Thanks Darlene, I'm using Genome Mate for quite some time and I love it too. Before that I was using Excel and that's what I was refering too.

Thanks for your useful feedback.

One last question (a bit OT) but what is the size limitation that you're hitting in Genome Mate? I'm afraid I might not be far awaw too.
I'm at 220mb.  It doesn't seem like much (to me), so I'm surprised at the size limitations.  I separated each individual into their own database.  I've got both Gedmatch & FTDNA matches in there.  I'm thinking of putting the Gedmatch ones in one database & FTDNA in another. It'd be a lot of work and I'd have to re-enter all of my match information, but I'm not sure there's another alternative unless they change the program to allow for larger databases.
Ok Darlene, than I have still a lot to go. Have you spoken to Becky about it? You are a member of the Genome Mate Facebook group, right?


Andreas, I am a member of the Facebook group.  No, I haven't mentioned it to Becky (or the FB group).  I figured it was just a general issue with the program. But obviously my file just gets bigger every day as I triangulate groups & make notes in each person's file...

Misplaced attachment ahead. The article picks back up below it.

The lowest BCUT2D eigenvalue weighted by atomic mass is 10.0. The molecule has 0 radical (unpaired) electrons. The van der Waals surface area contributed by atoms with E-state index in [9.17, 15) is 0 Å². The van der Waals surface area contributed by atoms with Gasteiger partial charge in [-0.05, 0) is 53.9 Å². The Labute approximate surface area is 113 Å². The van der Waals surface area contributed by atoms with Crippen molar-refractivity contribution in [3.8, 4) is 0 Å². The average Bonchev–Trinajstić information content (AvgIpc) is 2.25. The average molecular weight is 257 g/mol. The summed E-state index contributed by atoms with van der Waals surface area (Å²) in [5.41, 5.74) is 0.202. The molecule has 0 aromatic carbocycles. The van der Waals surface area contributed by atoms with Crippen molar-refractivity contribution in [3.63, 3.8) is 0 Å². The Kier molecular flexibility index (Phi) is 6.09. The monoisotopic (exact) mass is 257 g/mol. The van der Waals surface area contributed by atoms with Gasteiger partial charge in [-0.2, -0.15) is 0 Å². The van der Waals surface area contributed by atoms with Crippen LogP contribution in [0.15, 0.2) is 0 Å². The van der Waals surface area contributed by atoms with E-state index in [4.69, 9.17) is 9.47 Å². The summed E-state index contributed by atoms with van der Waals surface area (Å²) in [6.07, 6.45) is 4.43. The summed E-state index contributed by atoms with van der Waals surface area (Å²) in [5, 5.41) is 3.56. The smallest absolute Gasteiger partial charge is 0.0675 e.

+4 votes
Thanks for asking Andreas,

Be able to link from WikiTree and see a graphic of your TGs.  Link the TG's in the app to their shared ancestry in WikiTree.

Have the app also show shared segments on X chromosome.
by Peter Roberts G2G6 Pilot (543k points)
Peter, not sure if I fully understand. You want:

a) a feature where the identified common ancestor (CA) and also the MRCA (which might be the same but usually would be downstream of the CA) is linked to their profiles at WikiTree?

b) a feature where from a WikiTree profile there would be a link back to the triangulated group of cousins?

You would want both feature A and feature B, correct?